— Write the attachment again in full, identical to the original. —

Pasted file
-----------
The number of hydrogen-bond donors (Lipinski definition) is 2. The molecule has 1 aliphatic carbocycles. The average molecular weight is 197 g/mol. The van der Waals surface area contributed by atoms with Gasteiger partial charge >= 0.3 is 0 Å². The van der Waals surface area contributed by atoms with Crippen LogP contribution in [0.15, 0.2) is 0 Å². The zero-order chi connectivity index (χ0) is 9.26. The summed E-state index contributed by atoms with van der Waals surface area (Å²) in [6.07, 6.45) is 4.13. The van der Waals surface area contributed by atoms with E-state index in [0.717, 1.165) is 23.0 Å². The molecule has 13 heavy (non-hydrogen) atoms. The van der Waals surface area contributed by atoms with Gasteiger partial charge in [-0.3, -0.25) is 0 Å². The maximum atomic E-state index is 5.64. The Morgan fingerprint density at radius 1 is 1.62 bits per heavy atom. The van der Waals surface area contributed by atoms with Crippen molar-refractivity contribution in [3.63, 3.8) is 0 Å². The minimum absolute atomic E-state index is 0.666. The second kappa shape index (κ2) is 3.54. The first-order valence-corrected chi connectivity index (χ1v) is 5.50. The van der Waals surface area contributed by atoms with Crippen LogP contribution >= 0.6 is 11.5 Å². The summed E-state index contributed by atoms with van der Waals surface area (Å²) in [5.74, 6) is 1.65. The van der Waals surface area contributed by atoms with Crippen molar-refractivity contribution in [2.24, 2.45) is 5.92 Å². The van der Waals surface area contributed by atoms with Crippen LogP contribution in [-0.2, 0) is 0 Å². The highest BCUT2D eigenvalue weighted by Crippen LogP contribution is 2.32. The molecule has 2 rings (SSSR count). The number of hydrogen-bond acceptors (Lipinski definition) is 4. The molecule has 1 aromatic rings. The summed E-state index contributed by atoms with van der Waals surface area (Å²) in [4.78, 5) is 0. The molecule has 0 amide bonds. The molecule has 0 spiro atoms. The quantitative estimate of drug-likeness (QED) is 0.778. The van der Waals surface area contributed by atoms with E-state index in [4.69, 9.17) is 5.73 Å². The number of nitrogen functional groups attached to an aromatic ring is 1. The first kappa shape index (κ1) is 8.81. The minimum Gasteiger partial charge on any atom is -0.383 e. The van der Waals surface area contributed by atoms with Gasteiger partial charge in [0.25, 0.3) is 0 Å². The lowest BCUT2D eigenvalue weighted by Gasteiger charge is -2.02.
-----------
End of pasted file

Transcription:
The number of hydrogen-bond donors (Lipinski definition) is 2. The molecule has 1 aliphatic carbocycles. The average molecular weight is 197 g/mol. The van der Waals surface area contributed by atoms with Gasteiger partial charge >= 0.3 is 0 Å². The van der Waals surface area contributed by atoms with Crippen LogP contribution in [0.15, 0.2) is 0 Å². The zero-order chi connectivity index (χ0) is 9.26. The summed E-state index contributed by atoms with van der Waals surface area (Å²) in [6.07, 6.45) is 4.13. The van der Waals surface area contributed by atoms with E-state index in [0.717, 1.165) is 23.0 Å². The molecule has 13 heavy (non-hydrogen) atoms. The van der Waals surface area contributed by atoms with Gasteiger partial charge in [-0.3, -0.25) is 0 Å². The maximum atomic E-state index is 5.64. The Morgan fingerprint density at radius 1 is 1.62 bits per heavy atom. The van der Waals surface area contributed by atoms with Crippen molar-refractivity contribution in [3.63, 3.8) is 0 Å². The minimum absolute atomic E-state index is 0.666. The second kappa shape index (κ2) is 3.54. The first-order valence-corrected chi connectivity index (χ1v) is 5.50. The van der Waals surface area contributed by atoms with Crippen LogP contribution >= 0.6 is 11.5 Å². The summed E-state index contributed by atoms with van der Waals surface area (Å²) in [5.74, 6) is 1.65. The van der Waals surface area contributed by atoms with Crippen molar-refractivity contribution in [2.24, 2.45) is 5.92 Å². The van der Waals surface area contributed by atoms with Crippen LogP contribution in [-0.2, 0) is 0 Å². The highest BCUT2D eigenvalue weighted by Crippen LogP contribution is 2.32. The molecule has 2 rings (SSSR count). The number of hydrogen-bond acceptors (Lipinski definition) is 4. The molecule has 1 aromatic rings. The summed E-state index contributed by atoms with van der Waals surface area (Å²) in [4.78, 5) is 0. The molecule has 0 amide bonds. The molecule has 0 spiro atoms. The quantitative estimate of drug-likeness (QED) is 0.778. The van der Waals surface area contributed by atoms with E-state index in [4.69, 9.17) is 5.73 Å². The number of nitrogen functional groups attached to an aromatic ring is 1. The first kappa shape index (κ1) is 8.81. The minimum Gasteiger partial charge on any atom is -0.383 e. The van der Waals surface area contributed by atoms with Gasteiger partial charge in [0.25, 0.3) is 0 Å². The lowest BCUT2D eigenvalue weighted by Gasteiger charge is -2.02.